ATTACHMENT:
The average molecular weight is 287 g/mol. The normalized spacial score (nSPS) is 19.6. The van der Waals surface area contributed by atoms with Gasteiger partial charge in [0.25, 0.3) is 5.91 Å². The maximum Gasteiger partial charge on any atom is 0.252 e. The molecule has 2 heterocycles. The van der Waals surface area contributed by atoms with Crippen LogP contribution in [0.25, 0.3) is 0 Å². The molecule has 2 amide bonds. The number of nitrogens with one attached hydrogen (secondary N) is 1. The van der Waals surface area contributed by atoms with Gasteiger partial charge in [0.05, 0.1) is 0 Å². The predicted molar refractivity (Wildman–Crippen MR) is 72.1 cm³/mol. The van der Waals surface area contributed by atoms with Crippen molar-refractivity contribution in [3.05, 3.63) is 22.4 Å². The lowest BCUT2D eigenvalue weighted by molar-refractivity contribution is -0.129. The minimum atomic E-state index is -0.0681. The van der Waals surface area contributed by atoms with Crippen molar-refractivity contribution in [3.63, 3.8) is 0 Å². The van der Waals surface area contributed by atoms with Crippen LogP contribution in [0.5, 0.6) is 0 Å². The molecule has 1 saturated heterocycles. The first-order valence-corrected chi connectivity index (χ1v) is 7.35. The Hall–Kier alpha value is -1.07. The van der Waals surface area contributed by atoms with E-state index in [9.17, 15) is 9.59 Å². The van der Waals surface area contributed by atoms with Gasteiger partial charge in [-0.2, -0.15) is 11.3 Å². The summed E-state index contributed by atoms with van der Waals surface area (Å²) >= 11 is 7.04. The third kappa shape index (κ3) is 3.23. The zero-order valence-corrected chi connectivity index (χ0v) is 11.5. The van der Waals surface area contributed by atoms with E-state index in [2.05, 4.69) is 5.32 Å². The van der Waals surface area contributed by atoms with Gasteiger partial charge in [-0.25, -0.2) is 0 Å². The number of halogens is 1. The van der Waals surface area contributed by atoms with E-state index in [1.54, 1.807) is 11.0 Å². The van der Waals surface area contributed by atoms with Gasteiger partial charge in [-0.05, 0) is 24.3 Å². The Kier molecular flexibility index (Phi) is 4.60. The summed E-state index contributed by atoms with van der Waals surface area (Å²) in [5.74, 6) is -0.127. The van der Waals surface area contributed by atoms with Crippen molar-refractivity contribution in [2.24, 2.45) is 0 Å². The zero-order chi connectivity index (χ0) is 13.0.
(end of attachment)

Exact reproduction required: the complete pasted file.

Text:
The average molecular weight is 287 g/mol. The normalized spacial score (nSPS) is 19.6. The van der Waals surface area contributed by atoms with Gasteiger partial charge in [0.25, 0.3) is 5.91 Å². The maximum Gasteiger partial charge on any atom is 0.252 e. The molecule has 2 heterocycles. The van der Waals surface area contributed by atoms with Crippen LogP contribution in [0.25, 0.3) is 0 Å². The molecule has 2 amide bonds. The number of nitrogens with one attached hydrogen (secondary N) is 1. The van der Waals surface area contributed by atoms with Gasteiger partial charge in [0.05, 0.1) is 0 Å². The predicted molar refractivity (Wildman–Crippen MR) is 72.1 cm³/mol. The van der Waals surface area contributed by atoms with Crippen molar-refractivity contribution in [3.05, 3.63) is 22.4 Å². The lowest BCUT2D eigenvalue weighted by molar-refractivity contribution is -0.129. The minimum atomic E-state index is -0.0681. The van der Waals surface area contributed by atoms with Crippen molar-refractivity contribution in [3.63, 3.8) is 0 Å². The van der Waals surface area contributed by atoms with Crippen LogP contribution in [0.5, 0.6) is 0 Å². The molecule has 1 saturated heterocycles. The first-order valence-corrected chi connectivity index (χ1v) is 7.35. The Hall–Kier alpha value is -1.07. The van der Waals surface area contributed by atoms with E-state index in [9.17, 15) is 9.59 Å². The van der Waals surface area contributed by atoms with Gasteiger partial charge in [-0.2, -0.15) is 11.3 Å². The summed E-state index contributed by atoms with van der Waals surface area (Å²) >= 11 is 7.04. The third kappa shape index (κ3) is 3.23. The zero-order valence-corrected chi connectivity index (χ0v) is 11.5. The van der Waals surface area contributed by atoms with E-state index in [2.05, 4.69) is 5.32 Å². The van der Waals surface area contributed by atoms with Gasteiger partial charge in [-0.25, -0.2) is 0 Å². The number of halogens is 1. The van der Waals surface area contributed by atoms with E-state index in [1.54, 1.807) is 11.0 Å². The van der Waals surface area contributed by atoms with Gasteiger partial charge in [-0.05, 0) is 24.3 Å². The Kier molecular flexibility index (Phi) is 4.60. The summed E-state index contributed by atoms with van der Waals surface area (Å²) in [5.74, 6) is -0.127. The van der Waals surface area contributed by atoms with Crippen molar-refractivity contribution in [2.24, 2.45) is 0 Å². The zero-order chi connectivity index (χ0) is 13.0.